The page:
UFC’s Mike Davis explains how ‘Halo’ video game helped overcome childhood bullying: ‘That saved my life’

LAS VEGAS – Long before Mike Davis began making a name for himself in the UFC’s lightweight division, he was a kid from New York struggling with thoughts of self-harm as a result of bullying.

Today, Davis (11-2 MMA, 4-1 UFC) is an incredible mixed martial artist, who just recorded his fourth-consecutive victory at UFC Fight Night 239 by stopping Natan Levy in the second round with an arm triangle choke.

It was the first time anyone finished Levy (8-2 MMA, 2-2 UFC). Next, Davis aims to make two more appearances in 2024 and doesn’t really have a preference for an opponent.

In the meantime, Davis plans to return home and get back to streaming video games. He takes pride in this activity, as he loves communicating with people who join his streams. More importantly, it is an evolution of an outlet that he says saved his life.

“I like The Last of Us, but the game that saved my life was ‘Halo,'” Davis told reporters when asked about his favorite video game at a post-fight news conference.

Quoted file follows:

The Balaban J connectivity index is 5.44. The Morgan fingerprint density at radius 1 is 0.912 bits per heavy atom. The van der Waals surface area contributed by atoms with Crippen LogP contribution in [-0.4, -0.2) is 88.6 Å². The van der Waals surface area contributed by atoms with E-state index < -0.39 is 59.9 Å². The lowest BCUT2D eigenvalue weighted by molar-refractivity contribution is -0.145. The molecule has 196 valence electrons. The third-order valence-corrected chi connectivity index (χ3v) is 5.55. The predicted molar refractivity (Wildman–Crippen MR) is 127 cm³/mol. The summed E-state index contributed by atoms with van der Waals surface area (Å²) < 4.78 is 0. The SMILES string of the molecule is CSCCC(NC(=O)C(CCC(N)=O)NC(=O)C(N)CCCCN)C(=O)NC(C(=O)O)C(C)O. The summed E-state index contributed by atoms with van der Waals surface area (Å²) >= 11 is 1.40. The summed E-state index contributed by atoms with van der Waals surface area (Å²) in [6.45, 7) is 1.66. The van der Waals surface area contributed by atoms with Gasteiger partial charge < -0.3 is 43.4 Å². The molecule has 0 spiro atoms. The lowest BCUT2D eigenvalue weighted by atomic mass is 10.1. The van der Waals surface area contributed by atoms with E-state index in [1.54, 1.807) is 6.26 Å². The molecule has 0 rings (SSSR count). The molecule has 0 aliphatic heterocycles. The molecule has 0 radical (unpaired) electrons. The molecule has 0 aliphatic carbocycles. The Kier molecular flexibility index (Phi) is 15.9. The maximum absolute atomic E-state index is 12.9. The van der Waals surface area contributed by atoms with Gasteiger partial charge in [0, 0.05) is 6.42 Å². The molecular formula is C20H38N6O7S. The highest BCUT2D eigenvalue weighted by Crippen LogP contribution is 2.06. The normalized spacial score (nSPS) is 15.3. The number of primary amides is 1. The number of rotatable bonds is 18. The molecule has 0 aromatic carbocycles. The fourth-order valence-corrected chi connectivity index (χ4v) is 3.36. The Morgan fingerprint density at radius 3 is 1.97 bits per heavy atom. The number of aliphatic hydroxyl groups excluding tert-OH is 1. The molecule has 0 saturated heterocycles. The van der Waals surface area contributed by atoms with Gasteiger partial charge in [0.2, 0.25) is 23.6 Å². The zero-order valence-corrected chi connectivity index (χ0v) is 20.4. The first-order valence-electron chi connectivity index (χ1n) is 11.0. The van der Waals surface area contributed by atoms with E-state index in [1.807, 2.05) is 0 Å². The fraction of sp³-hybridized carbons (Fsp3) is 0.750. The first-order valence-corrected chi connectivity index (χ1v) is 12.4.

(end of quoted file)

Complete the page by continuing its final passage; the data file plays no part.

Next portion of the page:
Naturally, the second half of that sentence prompted follow-up questions, as it was a heavy way to finish the response. Davis proceeded to recall how he was bullied as a child, which led to self-harm.

“When I grew up as a kid – I’m from upstate New York. As you can probably guess, there’s not a lot of Black people, so I got picked on a lot,” Davis explained. “I was also really small, like a tiny child. So, I got stuffed in lockers, called names, got picked up and put in the basketball – bro, I got picked on.

“A lot of the times, I would find myself in the bathroom trying to inflict pain on myself. I would take a rubber band with toothpicks and shoot them into my leg. That could cause me pain. I didn’t have friends. I didn’t, I really didn’t.”

Luckily, Davis found his escape from bullying and negative thoughts through video games, specifically “Halo.” The first-person sci-fi shooter is one of the highest-grossing gaming franchises of all time, and is one that helped a now-talented UFC lightweight find a purpose to keep living.

“What saved my life was after school, I would go home, I would turn on the Xbox that I was gifted from my Mom – it was amazing. She worked hard to get it, and I got ‘Halo,'” Davis said. “I met friends. I met friends in the area, I met friends across the globe. Every day, the only thing that made me want to keep going was to jump on Halo and play with my friends.”

Years after the bullying ceased, Davis has transformed into a high-level UFC athlete, currently riding high on a four-fight winning streak in one of the sport’s toughest divisions. However, some of those bullies have tried to keep in touch with Davis, offering remorse for their actions.

“There’s all the apologies,” Davis said. “‘Hey Mike, sorry for picking on you back in the day. You know I was only trying to help you grow into a better man.’ Bro, it’s been dumb. It’s dumb stuff.”

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Story originally appeared on MMA Junkie